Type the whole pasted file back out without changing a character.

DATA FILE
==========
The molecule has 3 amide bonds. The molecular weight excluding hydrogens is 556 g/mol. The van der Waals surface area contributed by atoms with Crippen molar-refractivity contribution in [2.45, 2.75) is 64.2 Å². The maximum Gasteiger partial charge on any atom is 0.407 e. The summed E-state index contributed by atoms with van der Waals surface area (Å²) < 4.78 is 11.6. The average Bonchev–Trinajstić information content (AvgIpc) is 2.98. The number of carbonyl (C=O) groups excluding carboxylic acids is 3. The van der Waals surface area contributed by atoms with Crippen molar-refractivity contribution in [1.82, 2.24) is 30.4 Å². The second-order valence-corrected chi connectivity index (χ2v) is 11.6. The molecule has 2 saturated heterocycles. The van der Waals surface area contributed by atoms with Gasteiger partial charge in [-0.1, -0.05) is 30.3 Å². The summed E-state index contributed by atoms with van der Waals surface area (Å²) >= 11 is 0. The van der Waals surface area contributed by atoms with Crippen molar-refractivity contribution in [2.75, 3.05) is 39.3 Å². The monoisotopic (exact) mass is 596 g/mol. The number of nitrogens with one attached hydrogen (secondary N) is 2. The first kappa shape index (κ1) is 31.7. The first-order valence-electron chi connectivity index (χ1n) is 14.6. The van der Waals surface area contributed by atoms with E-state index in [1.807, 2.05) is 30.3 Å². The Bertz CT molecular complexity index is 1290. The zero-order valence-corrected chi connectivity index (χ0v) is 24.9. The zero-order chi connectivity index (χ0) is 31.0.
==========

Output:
The molecule has 3 amide bonds. The molecular weight excluding hydrogens is 556 g/mol. The van der Waals surface area contributed by atoms with Crippen molar-refractivity contribution in [2.45, 2.75) is 64.2 Å². The maximum Gasteiger partial charge on any atom is 0.407 e. The summed E-state index contributed by atoms with van der Waals surface area (Å²) < 4.78 is 11.6. The average Bonchev–Trinajstić information content (AvgIpc) is 2.98. The number of carbonyl (C=O) groups excluding carboxylic acids is 3. The van der Waals surface area contributed by atoms with Crippen molar-refractivity contribution in [1.82, 2.24) is 30.4 Å². The second-order valence-corrected chi connectivity index (χ2v) is 11.6. The molecule has 2 saturated heterocycles. The van der Waals surface area contributed by atoms with Gasteiger partial charge in [-0.1, -0.05) is 30.3 Å². The summed E-state index contributed by atoms with van der Waals surface area (Å²) >= 11 is 0. The van der Waals surface area contributed by atoms with Crippen molar-refractivity contribution in [2.75, 3.05) is 39.3 Å². The monoisotopic (exact) mass is 596 g/mol. The number of nitrogens with one attached hydrogen (secondary N) is 2. The first kappa shape index (κ1) is 31.7. The first-order valence-electron chi connectivity index (χ1n) is 14.6. The van der Waals surface area contributed by atoms with E-state index in [1.807, 2.05) is 30.3 Å². The Bertz CT molecular complexity index is 1290. The zero-order valence-corrected chi connectivity index (χ0v) is 24.9. The zero-order chi connectivity index (χ0) is 31.0.